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Where can we Find a Healthy Balance between STEM and Humanities when Picking a Major?

By Anna Khan

When going into college, and even as early as high school, students are often asked whether they are STEM or Humanities kids. STEM offers tangible advancements, concrete solutions, and technological progress. We see this in skyscrapers, software, and medical innovations. Meanwhile, the humanities study human experience, history, and culture, and critical thought.

It’s a mistake to try to put yourself into a category, and especially to hold one in higher regard than the other. When beginning your higher education, an approach that will be more beneficial to you allows both branches to guide your academic career. “The world we live in is increasingly ruled by science. Because of this, humanities is more important than ever,” STEMcadia says in an article about why students shouldn’t let their decisions be ruled by these two categories that are so closely reliant on each other.

For example, Architecture needs artists and engineers to create. With complex technology being introduced to the world, an engineer should understand the potential impact of their work, and the morality behind it. A writer for Scientific American explains, “The humanities are subversive. They undermine the claims of all authorities, whether political, religious or scientific,” Just as sociology relies on the understanding of brain chemistry and evolution to understand social interaction.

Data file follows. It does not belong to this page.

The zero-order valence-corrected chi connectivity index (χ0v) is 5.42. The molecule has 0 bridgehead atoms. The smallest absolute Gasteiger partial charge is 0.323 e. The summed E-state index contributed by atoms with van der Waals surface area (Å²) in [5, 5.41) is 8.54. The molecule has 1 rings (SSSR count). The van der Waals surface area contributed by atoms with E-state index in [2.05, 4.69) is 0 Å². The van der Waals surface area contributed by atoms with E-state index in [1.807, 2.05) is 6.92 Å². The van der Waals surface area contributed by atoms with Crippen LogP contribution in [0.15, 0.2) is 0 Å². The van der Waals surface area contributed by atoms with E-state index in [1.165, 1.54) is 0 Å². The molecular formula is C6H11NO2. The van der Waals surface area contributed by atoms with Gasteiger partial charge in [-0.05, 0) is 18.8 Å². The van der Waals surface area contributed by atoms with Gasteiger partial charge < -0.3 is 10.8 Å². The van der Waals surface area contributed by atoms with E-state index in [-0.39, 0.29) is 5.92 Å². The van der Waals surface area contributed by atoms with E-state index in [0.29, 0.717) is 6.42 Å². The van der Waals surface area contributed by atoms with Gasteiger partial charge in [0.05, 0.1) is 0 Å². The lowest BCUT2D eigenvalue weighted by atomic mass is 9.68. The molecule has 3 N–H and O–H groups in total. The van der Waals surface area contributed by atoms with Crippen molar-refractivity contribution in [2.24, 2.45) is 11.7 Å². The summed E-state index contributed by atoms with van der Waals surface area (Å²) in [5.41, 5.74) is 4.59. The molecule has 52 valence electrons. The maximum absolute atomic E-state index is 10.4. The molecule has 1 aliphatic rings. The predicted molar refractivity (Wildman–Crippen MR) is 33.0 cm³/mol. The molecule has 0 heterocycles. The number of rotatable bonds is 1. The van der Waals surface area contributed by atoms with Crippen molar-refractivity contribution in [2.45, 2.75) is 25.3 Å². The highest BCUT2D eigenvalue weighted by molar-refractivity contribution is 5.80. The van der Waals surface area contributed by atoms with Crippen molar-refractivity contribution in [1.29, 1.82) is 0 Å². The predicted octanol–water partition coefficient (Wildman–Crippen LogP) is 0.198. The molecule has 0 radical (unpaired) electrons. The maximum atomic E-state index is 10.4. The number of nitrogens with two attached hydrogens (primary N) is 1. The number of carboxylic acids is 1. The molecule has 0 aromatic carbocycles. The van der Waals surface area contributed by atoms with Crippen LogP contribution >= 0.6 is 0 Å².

By integrating humanities into STEM or vice versa, you are better prepared for today's interconnected world. Students should not limit themselves to classes or majors that support the idea that they belong in STEM, or Humanities, even if they find one to speak to them more. Broader perspective may always come in handy later in your career.

Works Cited

Horgan, John. “Why STEM Students Need Humanities Courses.” Scientific American Blog

Network, 16 Aug. 2018,


Velarde, Jason . “STEM vs. Humanities: Do What You Love | STEMcadia.” STEMcadia, 5 Jan.


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